On Sunday, more than 30 million voters across Myanmar can cast their ballots in the country’s first relatively free elections in 25 years. The nationwide vote is a milestone in the Southeast Asian nation’s transformation from isolated military dictatorship to a more open society, seeking to attract foreign investment and tourists. Moreover, it will be a crucial test of the popularity of Daw Aung San Suu Kyi, the Nobel laureate and democracy icon who is believed to be the country’s most popular politician. Ms. Aung San Suu Kyi, who was held under house arrest for 15 years during military rule, hopes a strong victory at the polls could finally give her party political power even though she is barred from becoming president. Here is a brief guide to some of the ins and outs of the election.
In three days, Myanmar will hold its first democratic national election in 25 years — a historic moment for a country that has transformed itself from a military dictatorship, isolated from the West, to a quasi-civilian government embraced by the Obama administration for its progress toward democracy. Along the way, the government wrote a new constitution, freed more than 1,000 political prisoners and released opposition leader Aung San Suu Kyi, the Nobel Peace Prize laureate, from years of house arrest. In a much smaller by-election in 2012, she won a seat in parliament. But this is not a truly free and fair vote. Of the 664 seats in parliament, a quarter are reserved for military officials. The constitution also states that no president may have a spouse or children who are foreign citizens, a provision widely considered to be aimed at preventing Suu Kyi from becoming president. She is the widow of a British national and has two sons with foreign passports. If her party were to win a majority, she could not be chosen as president. (The president is selected by the parliament.)
Nobel laureate Aung San Suu Kyi joined more than 30 million Myanmar citizens voting Sunday in the nation’s most important election in 25 years. What comes next may test the military’s willingness to share power with the democracy campaigner who missed the past two national polls because she was under house arrest. Suu Kyi, who is barred by the constitution from becoming president, was greeted by hundreds of cheering supporters when she arrived to vote before 9 a.m. at a school in Yangon, the country’s biggest city. Dressed in red, the color of her National League for Democracy party, she emerged minutes later with a finger dyed by purple ink, before being ushered through a crush of reporters without making any comments.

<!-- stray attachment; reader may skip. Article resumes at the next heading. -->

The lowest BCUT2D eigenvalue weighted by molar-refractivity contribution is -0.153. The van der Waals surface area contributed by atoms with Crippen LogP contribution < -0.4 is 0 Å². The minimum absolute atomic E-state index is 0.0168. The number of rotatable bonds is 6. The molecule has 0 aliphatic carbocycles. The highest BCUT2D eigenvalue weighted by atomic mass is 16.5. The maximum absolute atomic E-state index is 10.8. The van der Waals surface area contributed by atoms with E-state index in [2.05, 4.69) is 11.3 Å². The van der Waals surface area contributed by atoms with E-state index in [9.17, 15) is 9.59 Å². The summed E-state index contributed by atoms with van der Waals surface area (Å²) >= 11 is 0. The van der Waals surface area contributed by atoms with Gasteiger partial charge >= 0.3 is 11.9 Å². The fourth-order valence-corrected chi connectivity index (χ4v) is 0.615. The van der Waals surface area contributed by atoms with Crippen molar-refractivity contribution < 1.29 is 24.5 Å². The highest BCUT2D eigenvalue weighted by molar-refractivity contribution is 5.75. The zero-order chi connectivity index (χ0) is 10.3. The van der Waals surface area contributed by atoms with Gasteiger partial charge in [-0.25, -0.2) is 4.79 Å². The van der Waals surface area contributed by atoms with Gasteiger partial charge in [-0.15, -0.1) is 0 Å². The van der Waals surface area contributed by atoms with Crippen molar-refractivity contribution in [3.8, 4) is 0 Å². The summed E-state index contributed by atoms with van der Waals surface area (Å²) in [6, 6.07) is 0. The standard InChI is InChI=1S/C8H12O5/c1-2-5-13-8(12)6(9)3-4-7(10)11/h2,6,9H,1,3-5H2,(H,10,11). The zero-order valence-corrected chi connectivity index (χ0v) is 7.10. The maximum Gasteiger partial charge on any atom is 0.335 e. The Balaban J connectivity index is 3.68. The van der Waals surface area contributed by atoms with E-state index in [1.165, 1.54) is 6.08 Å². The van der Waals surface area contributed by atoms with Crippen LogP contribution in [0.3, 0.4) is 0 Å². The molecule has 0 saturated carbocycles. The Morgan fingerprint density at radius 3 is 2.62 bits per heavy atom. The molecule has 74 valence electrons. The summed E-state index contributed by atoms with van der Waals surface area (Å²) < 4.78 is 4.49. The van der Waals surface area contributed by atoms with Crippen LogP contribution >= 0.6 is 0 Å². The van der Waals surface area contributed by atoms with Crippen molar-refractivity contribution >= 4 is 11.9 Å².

More than 10,000 Buddhist monks and nuns rallied recently to celebrate Burma’s restrictive new race and religion laws, packing themselves into an indoor soccer stadium to cheer and chant nationalist slogans. The event, held last month in Burma’s commercial capital, was a dramatic display of a rising force in Burma’s political landscape — a group of ultra-nationalist Buddhists called the Ma Ba Tha, whom analysts say could pose a threat to the country’s shaky hopes for democracy. Voters in Burma, or Myanmar, head to the polls Sunday in a landmark election that is the first since the military junta eased their control and began democratic overhauls in 2010. Reliable polling is scarce, but Aung San Suu Kyi, the country’s Nobel laureate, has been drawing large crowds as she campaigns across the country for her National League for Democracy party.